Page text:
A State Dinosaur Makes its Way to the State House
The prehistoric chapter of Massachusetts’ past is written in the tracks of dinosaurs that once roamed the Connecticut River Valley. That history is gaining fresh attention thanks to a campaign to name an official state dinosaur, an effort promoted by Tufts paleontologist and lifelong dinosaur fan Noel Heim.
“Most people, they get excited when they learn that we had dinosaurs in Massachusetts,” said Heim, a lecturer in the Department of Earth and Ocean Science. “I hope having a state dinosaur will inspire people to go out to Holyoke to see the fossils. They’re very cool.”
Heim sees fossilized dinosaur footprints every time he walks through the door of Lane Hall, where he works on the Medford/Somerville campus. Embedded in a wall-mounted slab of black shale, collected about 100 years ago, are the trace fossils of Jurassic-era dinosaurs that lived in this region some 200 million years ago. Of course, what we now call Massachusetts was a subtropical wetland on the supercontinent of Pangaea back then.
Heim helped raise awareness about Bay State dinosaurs when he partnered with Representative Jack Patrick Lewis, D-Framingham, to support Lewis’s public education campaign and legislation (H.3190). At the State House in September, the bill won unanimous approval from the Committee on State Administration and Regulatory Oversight after advocates—including paleontologists, teachers, and representatives from the Museum of Science and from Amherst College’s Beneski Museum of Natural History—testified on its behalf.
On October 14, the House approved the bill, which would name Podokesaurus holyokensis as the official state dinosaur. The bill now moves to the Senate and, if granted final approval by both chambers, to the governor for his signature.
Lewis credits Heim, a scientist at ease well beyond the familiar walls of academe, as a key collaborator who helped get the effort off the ground. “He was willing to be supportive in any way that he could be,” Lewis said. “I can’t imagine doing this effort without his enthusiasm.”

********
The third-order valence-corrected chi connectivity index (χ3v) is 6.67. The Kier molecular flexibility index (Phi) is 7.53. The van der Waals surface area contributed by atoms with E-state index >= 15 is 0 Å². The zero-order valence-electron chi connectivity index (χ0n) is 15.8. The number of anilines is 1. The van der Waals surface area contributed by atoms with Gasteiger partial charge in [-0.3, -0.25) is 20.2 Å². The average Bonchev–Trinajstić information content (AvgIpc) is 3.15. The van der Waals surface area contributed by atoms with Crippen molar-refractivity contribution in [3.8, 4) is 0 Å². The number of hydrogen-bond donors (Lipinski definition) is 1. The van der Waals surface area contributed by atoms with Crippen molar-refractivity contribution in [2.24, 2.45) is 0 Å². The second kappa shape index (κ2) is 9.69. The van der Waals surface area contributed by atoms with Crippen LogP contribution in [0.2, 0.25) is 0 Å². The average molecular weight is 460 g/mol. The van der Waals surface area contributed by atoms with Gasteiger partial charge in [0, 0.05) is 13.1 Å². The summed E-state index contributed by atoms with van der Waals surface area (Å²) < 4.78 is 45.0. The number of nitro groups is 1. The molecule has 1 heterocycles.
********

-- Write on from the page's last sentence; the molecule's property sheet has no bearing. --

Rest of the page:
Podokesaurus holyokensis is a good fit for the Bay State. It has the stamp of Massachusetts in its name, which translates as “swift-footed lizard of Holyoke” and refers to the western Massachusetts town where evidence of its existence was first discovered. The slender, fast predator grew to about 3 feet long and weighed about 90 pounds.
If approved as state dinosaur, Podokesaurus will join the eclectic assembly of all that makes Massachusetts proud, including the black-capped chickadee (state bird since 1941) and the corn muffin (state muffin since 1986). Twelve other states and Washington, D.C., have official dinosaurs.
Massachusetts already has some bragging rights about fossils. The Trustees of Reservations protects more than 800 prehistoric tracks—the first dinosaur prints ever to be scientifically described. Less well known, though, are the fossil bones connected to that record.
Heim and Lewis hope that the state dinosaur campaign can be a portal to explorations of a wider nature. The effort, which included virtual visits by Lewis and other representatives to classrooms across the state, helped children learn how laws are made as well as learning about prehistoric Massachusetts, including its dinosaurs, plants, climate, and evolution.
The campaign also celebrated a pioneering woman paleontologist. Podokesaurus bones were found and described in 1910 by Mount Holyoke College professor Mignon Talbot, the first woman to earn a Ph.D. in geology from Yale, the first woman to become a member of the Paleontological Society, and the first woman to discover and name a dinosaur.